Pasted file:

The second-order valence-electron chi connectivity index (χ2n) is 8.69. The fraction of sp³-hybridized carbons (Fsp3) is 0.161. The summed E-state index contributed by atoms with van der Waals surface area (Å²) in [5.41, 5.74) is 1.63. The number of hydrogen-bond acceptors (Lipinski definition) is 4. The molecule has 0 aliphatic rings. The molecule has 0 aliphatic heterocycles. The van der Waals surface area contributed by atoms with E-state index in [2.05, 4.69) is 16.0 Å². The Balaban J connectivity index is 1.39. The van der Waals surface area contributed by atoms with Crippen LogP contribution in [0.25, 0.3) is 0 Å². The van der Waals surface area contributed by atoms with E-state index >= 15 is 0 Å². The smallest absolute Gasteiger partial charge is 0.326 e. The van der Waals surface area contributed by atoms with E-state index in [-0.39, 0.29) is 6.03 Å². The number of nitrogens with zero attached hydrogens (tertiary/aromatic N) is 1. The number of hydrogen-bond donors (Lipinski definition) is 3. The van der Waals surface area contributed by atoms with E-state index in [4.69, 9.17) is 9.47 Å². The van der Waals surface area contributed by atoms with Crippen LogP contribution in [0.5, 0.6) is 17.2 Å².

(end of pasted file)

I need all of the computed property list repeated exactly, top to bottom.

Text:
The second-order valence-electron chi connectivity index (χ2n) is 8.69. The fraction of sp³-hybridized carbons (Fsp3) is 0.161. The summed E-state index contributed by atoms with van der Waals surface area (Å²) in [5.41, 5.74) is 1.63. The number of hydrogen-bond acceptors (Lipinski definition) is 4. The molecule has 0 aliphatic rings. The molecule has 0 aliphatic heterocycles. The van der Waals surface area contributed by atoms with E-state index in [2.05, 4.69) is 16.0 Å². The Balaban J connectivity index is 1.39. The van der Waals surface area contributed by atoms with Crippen LogP contribution in [0.25, 0.3) is 0 Å². The van der Waals surface area contributed by atoms with E-state index >= 15 is 0 Å². The smallest absolute Gasteiger partial charge is 0.326 e. The van der Waals surface area contributed by atoms with E-state index in [-0.39, 0.29) is 6.03 Å². The number of nitrogens with zero attached hydrogens (tertiary/aromatic N) is 1. The number of hydrogen-bond donors (Lipinski definition) is 3. The van der Waals surface area contributed by atoms with E-state index in [4.69, 9.17) is 9.47 Å². The van der Waals surface area contributed by atoms with Crippen LogP contribution in [0.5, 0.6) is 17.2 Å².